It all started with Culliton, who declared that the role of the marketing manager was to be a ‘mixer of ingredients’.1 He was followed by Borden, who coined the term ‘marketing mix’ in his early teaching and then in a 1964 article.2 Borden deemed that the mix included 12 elements: product planning, branding, pricing, distribution channels, personal selling, advertising, promotions, packaging, display, servicing, physical handling, and fact-finding and analysis. McCarthy then crystalized the marketing mix into the highly memorable ‘4Ps’: product, price, place and promotion, which became the standard classification, taught and studied throughout the world.3 Since the 1960s, the marketing domain has changed considerably, and there have been many proposals to improve the classification of the marketing mix. There has been a veritable proliferation of new ‘Ps’, as professors and practitioners of marketing have tried to keep this key term up-to-date.

One target of dissatisfaction was ‘P’ for promotion that was recognized by many authors as being unclear and too narrow a definition (see, eg Hartley).4 The common denominator among the various authors who examined the issue was the search for a more detailed, inclusive and realistic definition under the heading ‘communication’ that would include both media advertising and sales promotion. The accumulated literature was thoroughly reviewed at the start of the 1990s, which led to a broader definition of ‘the communication mix’ to include mass communications, personal communications and publicity.5 The ‘publicity’ element was also refined by many contributors who referred to the actual tool in the marketing mix as ‘public relations’, with publicity being an outcome of good PR (see, eg Dewitt).6 More recently, it has been realized that all the elements of the communication mix for any brand, company or institution should be seamlessly combined for maximum impact (see, eg Schultz et al.).7 Thus, we now have the concept of ‘integrated marketing communication’ (IMC) that includes media advertising, sales promotion, public relations, package design, personal selling and direct marketing. In this article, the present authors will propose redefining this as IMC 2.0 to include the use of social media and the development of viral marketing communication campaigns.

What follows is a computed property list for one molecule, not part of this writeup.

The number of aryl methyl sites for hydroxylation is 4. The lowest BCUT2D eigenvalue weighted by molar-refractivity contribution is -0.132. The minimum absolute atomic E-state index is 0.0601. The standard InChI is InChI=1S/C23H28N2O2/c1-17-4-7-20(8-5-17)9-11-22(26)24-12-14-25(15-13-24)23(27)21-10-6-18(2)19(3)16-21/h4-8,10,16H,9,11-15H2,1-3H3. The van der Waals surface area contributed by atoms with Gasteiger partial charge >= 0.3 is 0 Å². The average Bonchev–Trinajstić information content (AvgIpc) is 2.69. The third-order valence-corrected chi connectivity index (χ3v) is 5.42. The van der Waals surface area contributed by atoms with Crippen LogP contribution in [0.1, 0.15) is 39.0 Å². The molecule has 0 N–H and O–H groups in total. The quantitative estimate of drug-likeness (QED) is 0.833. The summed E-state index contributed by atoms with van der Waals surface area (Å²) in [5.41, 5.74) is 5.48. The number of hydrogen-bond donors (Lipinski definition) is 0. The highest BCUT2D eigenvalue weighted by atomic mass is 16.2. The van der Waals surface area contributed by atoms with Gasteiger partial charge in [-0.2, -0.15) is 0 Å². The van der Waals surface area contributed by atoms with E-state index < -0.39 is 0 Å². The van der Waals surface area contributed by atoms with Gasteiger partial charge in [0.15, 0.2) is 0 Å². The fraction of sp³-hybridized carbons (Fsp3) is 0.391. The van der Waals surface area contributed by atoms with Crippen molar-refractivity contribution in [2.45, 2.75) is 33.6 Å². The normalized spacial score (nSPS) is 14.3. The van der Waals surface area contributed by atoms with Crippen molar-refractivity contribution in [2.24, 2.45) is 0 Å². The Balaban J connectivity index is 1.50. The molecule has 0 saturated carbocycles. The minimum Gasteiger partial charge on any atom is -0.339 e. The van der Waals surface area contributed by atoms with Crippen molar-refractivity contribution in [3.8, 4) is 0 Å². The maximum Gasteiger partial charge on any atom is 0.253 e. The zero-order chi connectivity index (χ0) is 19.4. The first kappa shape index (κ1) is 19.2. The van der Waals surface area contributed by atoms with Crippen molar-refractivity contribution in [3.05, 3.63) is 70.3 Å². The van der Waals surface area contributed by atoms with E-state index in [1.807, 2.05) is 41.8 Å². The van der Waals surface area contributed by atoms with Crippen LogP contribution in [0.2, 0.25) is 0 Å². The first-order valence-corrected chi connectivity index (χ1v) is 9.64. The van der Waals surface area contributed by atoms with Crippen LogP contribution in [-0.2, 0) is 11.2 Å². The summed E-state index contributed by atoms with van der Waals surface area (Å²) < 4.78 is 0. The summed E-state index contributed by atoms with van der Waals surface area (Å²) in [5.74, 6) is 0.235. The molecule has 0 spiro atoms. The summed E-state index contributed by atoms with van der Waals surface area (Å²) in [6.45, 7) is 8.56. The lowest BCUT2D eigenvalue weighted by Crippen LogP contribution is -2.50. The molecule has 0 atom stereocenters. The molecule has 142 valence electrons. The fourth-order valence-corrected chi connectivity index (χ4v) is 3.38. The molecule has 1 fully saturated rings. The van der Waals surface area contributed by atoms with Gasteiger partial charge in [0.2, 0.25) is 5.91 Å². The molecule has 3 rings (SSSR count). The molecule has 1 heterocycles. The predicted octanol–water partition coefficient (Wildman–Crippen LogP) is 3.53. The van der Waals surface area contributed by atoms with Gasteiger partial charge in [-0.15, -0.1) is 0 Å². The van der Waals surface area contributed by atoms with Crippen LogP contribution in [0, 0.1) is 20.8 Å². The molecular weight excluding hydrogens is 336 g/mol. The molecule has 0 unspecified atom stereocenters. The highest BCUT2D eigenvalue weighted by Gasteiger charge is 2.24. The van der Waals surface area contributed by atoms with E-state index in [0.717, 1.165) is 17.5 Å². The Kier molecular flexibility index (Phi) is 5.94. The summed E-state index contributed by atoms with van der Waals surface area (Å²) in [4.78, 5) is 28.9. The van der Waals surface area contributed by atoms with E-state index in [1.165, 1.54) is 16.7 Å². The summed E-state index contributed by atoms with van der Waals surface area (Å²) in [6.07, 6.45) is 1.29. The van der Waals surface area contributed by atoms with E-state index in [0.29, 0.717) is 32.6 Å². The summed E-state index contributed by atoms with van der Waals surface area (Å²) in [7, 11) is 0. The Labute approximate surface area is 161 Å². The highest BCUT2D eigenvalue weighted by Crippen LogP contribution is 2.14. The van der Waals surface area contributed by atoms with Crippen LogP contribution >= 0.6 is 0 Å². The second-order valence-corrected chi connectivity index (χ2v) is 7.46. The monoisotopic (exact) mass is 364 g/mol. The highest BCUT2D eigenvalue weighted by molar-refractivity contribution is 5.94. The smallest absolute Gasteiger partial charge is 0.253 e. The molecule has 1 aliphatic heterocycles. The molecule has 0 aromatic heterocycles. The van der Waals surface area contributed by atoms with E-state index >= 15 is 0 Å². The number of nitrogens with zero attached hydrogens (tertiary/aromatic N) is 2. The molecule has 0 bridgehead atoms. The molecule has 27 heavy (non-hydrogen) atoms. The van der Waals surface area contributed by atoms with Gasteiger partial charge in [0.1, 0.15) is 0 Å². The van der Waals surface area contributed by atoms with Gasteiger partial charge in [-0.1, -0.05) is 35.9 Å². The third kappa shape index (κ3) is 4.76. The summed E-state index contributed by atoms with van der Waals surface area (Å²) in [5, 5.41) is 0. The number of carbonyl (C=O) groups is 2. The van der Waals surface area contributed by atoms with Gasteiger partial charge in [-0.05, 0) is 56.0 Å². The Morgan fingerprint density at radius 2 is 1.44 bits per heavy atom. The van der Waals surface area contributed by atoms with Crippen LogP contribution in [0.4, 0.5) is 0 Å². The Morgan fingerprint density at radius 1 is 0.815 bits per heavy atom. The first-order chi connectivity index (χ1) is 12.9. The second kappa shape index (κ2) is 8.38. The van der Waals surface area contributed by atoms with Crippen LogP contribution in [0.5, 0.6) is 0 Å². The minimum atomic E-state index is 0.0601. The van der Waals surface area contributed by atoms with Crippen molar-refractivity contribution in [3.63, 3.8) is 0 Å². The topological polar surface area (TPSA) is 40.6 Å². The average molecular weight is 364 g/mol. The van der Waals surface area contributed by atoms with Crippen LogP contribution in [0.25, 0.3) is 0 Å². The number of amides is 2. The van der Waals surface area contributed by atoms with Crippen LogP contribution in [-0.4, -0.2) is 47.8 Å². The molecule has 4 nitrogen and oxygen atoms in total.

Another element in the marketing mix to receive critical attention was ‘P’ for place, originally covered by Borden with his three elements — distribution channels, personal selling and physical handling.2 In its broader sense, the term ‘distribution’ could encompass the following three sub-elements:

  • where the products were to be sold (ie in which geographically defined markets);

  • which type of sales channel would be used (eg directly via a company sales force or indirectly via independent reps);

  • how the products would actually be supplied (ie physical delivery logistics).

Thus, by the mid 1980s, the traditional classification of the marketing mix had been modernized and was already being taught by Shapiro in the Harvard Business School MBA Program as product, pricing, communication and distribution.8

That was by no means the end of the story. By the late 1970s, it became clear that the discipline of marketing should not just cover the marketing of products and brands, but should also be relevant to the service sector (see, eg Shostak).9 The marketing mix had to be made relevant not only to business-to-consumer (B2C) manufacturing companies, such as Coca-Cola, and business-to-business (B2B) companies, such as IBM, but also to suppliers of intangibles, such as airline companies (eg British Airways), hotels (eg Hilton), retailers (eg Wal-Mart) and banks (eg HSBC). The traditional 4P classification was clearly inadequate, and a search began to expand the classification by including more Ps. The most widely quoted version of an extended marketing mix (‘7Ps’) includes ‘physical evidence’, ‘participants’ (or ‘people’) and ‘processes’.10 Physical evidence referred to the look and feel of the service environment, which contributed to the overall customer experience. Participants referred mainly to the character, motivation and skills of the service providers. Processes included the selection, training and supervision of the service providers, supported by data management based on information technologies. The 7P classification has been accepted by Kotler in one of the world’s most widely used marketing textbooks (see, eg Kotler and Keller).11